Search and broadcast in stochastic environments, a biological perspective.

Abstract : This thesis is built around two series of works, each motivated by experiments on ants. We derive and analyse new models, that use computer science concepts and methodology, despite their biological roots and motivation. The first model studied in this thesis takes its inspiration in collaborative transport of food in the P. Longicornis species. We find that some key aspects of the process are well described by a graph search problem with noisy advice. The advice corresponds to characteristic short scent marks laid in front of the load in order to facilitate its navigation. In this thesis, we provide detailed analysis of the model on trees, which are relevant graph structures from a computer science standpoint. In particular our model may be viewed as a noisy extension of binary search to trees. Tight results in expectation and high probability are derived with matching upper and lower bounds. Interestingly, there is a sharp phase transition phenomenon for the expected runtime, but not when the algorithms are only required to succeed with high probability. The second model we work with was initially designed to capture information broadcast amongst desert ants. The model uses a stochastic meeting pattern and noise in the interactions, in a way that matches experimental data. Within this theoretical model, we present in this document a strong lower bound on the number of interactions required before information can be spread reliably. Experimentally, we see that the time required for the recruitment process of even few ants increases sharply with the group size, in accordance with our result. A theoretical consequence of the lower bound is a separation between the uniform noisy PUSH and PULL models of interaction. We also study a close variant of broadcast, without noise this time but under more strict convergence requirements and show that in this case, the problem can be solved efficiently, even with very limited exchange of information on each interaction.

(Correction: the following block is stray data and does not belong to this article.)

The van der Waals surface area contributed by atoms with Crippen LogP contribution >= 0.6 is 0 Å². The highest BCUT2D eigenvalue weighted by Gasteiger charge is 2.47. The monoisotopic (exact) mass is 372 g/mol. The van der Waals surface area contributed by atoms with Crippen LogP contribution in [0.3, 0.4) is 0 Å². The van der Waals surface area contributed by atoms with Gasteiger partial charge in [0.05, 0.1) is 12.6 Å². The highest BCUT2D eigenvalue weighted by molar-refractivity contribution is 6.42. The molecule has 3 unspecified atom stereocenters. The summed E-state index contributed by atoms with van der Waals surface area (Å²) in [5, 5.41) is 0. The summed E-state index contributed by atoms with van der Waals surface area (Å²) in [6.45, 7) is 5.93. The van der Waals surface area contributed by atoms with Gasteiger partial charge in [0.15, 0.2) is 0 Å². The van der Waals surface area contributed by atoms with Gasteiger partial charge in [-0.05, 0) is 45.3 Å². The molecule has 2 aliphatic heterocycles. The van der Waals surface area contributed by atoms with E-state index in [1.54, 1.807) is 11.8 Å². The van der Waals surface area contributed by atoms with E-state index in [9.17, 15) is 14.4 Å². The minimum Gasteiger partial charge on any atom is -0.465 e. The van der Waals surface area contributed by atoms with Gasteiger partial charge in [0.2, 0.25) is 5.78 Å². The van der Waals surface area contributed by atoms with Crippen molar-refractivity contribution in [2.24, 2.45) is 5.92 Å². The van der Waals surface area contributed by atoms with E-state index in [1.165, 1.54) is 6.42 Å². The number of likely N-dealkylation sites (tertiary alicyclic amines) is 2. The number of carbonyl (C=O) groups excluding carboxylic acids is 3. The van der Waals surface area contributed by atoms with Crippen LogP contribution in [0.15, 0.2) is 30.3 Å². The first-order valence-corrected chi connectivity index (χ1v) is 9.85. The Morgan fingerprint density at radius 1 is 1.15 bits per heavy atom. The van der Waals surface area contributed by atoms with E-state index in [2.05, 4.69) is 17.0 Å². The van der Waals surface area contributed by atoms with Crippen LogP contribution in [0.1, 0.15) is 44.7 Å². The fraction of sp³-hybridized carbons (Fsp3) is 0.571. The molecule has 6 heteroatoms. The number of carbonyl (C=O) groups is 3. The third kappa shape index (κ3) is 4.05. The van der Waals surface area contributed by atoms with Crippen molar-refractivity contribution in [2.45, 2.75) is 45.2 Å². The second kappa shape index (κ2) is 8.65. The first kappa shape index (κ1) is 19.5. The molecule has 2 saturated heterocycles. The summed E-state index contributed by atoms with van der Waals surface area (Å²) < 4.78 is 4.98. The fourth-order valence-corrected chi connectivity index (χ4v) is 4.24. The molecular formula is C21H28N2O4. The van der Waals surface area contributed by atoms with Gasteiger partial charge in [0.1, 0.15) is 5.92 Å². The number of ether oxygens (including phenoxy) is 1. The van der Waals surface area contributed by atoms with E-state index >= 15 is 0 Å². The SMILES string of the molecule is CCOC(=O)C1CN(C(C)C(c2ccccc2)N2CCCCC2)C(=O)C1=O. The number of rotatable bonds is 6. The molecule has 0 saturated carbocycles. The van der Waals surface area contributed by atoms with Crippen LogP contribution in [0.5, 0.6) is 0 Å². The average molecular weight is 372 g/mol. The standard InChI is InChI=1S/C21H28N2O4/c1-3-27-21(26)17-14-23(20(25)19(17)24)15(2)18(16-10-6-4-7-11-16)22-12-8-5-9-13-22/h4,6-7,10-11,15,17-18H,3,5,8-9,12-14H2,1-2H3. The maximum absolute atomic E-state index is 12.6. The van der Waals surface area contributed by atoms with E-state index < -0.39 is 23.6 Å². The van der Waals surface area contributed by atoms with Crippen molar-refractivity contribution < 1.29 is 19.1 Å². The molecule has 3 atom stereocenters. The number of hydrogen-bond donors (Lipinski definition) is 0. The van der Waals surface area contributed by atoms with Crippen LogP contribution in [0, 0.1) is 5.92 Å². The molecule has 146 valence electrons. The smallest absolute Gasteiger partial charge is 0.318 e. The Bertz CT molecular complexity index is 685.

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Lucas Boczkowski. Search and broadcast in stochastic environments, a biological perspective.. Computer Science [cs]. Université Paris 7, 2018. English. ⟨tel-01963290⟩

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